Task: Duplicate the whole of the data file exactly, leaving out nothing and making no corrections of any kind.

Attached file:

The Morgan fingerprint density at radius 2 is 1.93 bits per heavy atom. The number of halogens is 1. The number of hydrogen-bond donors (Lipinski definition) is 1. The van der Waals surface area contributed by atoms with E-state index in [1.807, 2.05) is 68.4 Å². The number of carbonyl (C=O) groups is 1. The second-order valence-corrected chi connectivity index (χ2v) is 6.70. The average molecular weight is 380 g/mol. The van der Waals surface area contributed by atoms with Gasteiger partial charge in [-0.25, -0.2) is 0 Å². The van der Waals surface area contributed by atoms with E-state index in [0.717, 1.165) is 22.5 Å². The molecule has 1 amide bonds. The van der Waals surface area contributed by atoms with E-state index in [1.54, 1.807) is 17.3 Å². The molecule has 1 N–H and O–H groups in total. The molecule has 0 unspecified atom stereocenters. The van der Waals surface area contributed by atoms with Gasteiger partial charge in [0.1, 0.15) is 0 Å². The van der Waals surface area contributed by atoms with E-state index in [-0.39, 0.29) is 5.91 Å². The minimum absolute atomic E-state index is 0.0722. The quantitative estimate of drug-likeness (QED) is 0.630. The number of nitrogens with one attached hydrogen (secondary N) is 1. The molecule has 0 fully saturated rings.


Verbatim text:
The Morgan fingerprint density at radius 2 is 1.93 bits per heavy atom. The number of halogens is 1. The number of hydrogen-bond donors (Lipinski definition) is 1. The van der Waals surface area contributed by atoms with E-state index in [1.807, 2.05) is 68.4 Å². The number of carbonyl (C=O) groups is 1. The second-order valence-corrected chi connectivity index (χ2v) is 6.70. The average molecular weight is 380 g/mol. The van der Waals surface area contributed by atoms with Gasteiger partial charge in [-0.25, -0.2) is 0 Å². The van der Waals surface area contributed by atoms with E-state index in [0.717, 1.165) is 22.5 Å². The molecule has 1 amide bonds. The van der Waals surface area contributed by atoms with E-state index in [1.54, 1.807) is 17.3 Å². The molecule has 1 N–H and O–H groups in total. The molecule has 0 unspecified atom stereocenters. The van der Waals surface area contributed by atoms with Gasteiger partial charge in [0.1, 0.15) is 0 Å². The van der Waals surface area contributed by atoms with E-state index in [-0.39, 0.29) is 5.91 Å². The minimum absolute atomic E-state index is 0.0722. The quantitative estimate of drug-likeness (QED) is 0.630. The number of nitrogens with one attached hydrogen (secondary N) is 1. The molecule has 0 fully saturated rings.